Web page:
Video

Video Scientists: One-Dose Malaria Cure is Possible

Scientists have long been trying to develop an effective protection and cure for malaria - one of the deadliest diseases that affects people in tropical areas, especially children. As the World Health Organization announces plans to begin clinical trials of a promising new vaccine, scientists in South Africa report that they too are at an important threshold. George Putic reports, they are testing a compound that could be a single-dose cure for malaria.
Video

Video 'New York' Magazine Features 35 Cosby Accusers

The latest issue of 'New York' magazine features 35 women who say they were drugged and raped by film and television celebrity Bill Cosby. The women are aged from 44 to 80 and come from different walks of life and races. The magazine interviewed each of them separately, but Zlatica Hoke reports their stories are similar.
Video

Video US Calls Fight Against Human Trafficking a Must Win

The United States is promising not to give up its fight against what Secretary of State John Kerry calls the “scourge” of modern slavery. Officials released the country’s annual human trafficking report Monday – a report that’s being met with some criticism. VOA’s National Security correspondent Jeff Seldin has more from the State Department.
Video

Video Washington DC Underground Streetcar Station to Become Arts Venue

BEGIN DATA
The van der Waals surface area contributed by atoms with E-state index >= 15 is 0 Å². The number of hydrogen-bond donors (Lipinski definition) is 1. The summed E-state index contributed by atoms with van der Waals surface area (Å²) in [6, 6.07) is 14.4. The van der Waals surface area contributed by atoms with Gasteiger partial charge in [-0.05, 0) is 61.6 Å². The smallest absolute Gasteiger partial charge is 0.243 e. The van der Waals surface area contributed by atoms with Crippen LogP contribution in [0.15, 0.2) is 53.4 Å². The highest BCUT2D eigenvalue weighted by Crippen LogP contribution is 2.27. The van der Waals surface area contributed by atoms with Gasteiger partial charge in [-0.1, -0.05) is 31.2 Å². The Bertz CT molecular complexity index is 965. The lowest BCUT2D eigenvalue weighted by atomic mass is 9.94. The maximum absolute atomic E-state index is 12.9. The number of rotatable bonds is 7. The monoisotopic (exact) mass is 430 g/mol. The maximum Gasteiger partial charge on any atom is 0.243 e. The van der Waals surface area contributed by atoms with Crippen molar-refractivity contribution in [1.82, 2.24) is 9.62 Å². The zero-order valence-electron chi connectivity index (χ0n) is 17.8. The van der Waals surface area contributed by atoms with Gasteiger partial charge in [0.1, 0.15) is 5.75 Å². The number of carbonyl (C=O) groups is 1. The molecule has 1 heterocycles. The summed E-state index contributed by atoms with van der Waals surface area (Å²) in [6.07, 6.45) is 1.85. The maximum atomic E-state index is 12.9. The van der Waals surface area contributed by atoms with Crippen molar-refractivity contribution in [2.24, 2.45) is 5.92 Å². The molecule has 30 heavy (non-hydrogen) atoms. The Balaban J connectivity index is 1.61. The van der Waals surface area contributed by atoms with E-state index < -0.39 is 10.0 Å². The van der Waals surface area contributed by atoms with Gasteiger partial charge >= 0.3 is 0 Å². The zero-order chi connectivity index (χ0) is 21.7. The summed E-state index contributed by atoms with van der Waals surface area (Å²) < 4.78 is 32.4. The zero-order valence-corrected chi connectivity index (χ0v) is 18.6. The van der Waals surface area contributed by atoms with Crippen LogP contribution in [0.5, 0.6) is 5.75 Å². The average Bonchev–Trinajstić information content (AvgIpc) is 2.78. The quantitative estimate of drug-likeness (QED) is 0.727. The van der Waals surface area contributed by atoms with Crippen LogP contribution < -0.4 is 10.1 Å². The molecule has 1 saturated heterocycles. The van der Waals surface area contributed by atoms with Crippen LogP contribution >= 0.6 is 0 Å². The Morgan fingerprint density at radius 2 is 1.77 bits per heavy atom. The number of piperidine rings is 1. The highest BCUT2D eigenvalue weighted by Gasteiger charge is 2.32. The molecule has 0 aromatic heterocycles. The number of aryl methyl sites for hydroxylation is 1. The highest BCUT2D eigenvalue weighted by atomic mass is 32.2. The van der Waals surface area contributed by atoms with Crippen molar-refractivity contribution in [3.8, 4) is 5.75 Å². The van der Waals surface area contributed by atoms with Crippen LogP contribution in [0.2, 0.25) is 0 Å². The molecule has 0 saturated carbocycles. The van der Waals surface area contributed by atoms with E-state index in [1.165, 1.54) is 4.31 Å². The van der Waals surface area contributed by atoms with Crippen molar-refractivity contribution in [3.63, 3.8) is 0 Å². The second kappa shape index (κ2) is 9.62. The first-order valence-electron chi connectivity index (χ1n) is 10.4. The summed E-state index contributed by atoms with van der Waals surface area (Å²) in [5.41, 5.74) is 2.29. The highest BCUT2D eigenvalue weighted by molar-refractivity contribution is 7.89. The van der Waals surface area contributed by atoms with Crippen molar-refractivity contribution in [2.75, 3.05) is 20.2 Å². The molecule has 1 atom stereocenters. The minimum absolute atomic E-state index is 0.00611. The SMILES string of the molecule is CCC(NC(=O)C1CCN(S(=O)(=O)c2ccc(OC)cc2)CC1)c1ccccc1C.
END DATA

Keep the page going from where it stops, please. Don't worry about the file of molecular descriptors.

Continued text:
Abandoned more than 50 years ago, the underground streetcar station in Washington D.C.’s historic DuPont Circle district is about to be reborn. The plan calls for turning the spacious underground platforms - once meant to be a transportation hub, - into a unique space for art exhibitions, presentations, concerts and even a film set. Roman Mamonov has more from beneath the streets of the U.S. capital. Joy Wagner narrates his report.
Video

Video Europe’s Twin Crises Collide in Greece as Migrant Numbers Soar

Greece has replaced Italy as the main gateway for migrants into Europe, with more than 100,000 arrivals in the first six months of 2015. Many want to move further into Europe and escape Greece’s economic crisis, but they face widespread dangers on the journey overland through the Balkans. VOA's Henry Ridgwell reports.
Video

Video Stink Intensifies as Lebanon’s Trash Crisis Continues

After the closure of a major rubbish dump a week ago, the streets of Beirut are filling up with trash. Having failed to draw up a plan B, politicians are struggling to deal with the problem. John Owens has more for VOA from Beirut.
Video

Video Paris Rolls Out Blueprint to Fight Climate Change

A U.N. climate conference in December aims to produce an ambitious agreement to fight heat-trapping greenhouse gases. But many local governments are not waiting, and have drafted their own climate action plans. That’s the case with Paris — which is getting special attention, since it’s hosting the climate summit. Lisa Bryant takes a look for VOA at the transformation of the French capital into an eco-city.
Video

Video Racially Diverse Spider-Man Takes Center Stage

Whether it’s in a comic book or on the big screen, fans have always known the man behind the Spider-Man mask as Peter Parker. But that is changing, at least in the comic book world. Marvel Comics announced that a character called Miles Morales will replace Peter Parker as Spider-Man in a new comic book series. He is half Latino, half African American, and he is quite popular among comic book fans. Correspondent Elizabeth Lee reports from Los Angeles.
Video

Video Historic Symbol Is Theme of Vibrant New Show

A new exhibit in Washington is paying tribute to the American flag with a wide and eclectic selection of artwork that uses the historic symbol as its central theme. VOA’s Julie Taboh was at the DC Chamber of Commerce for the show’s opening.

VOA Blogs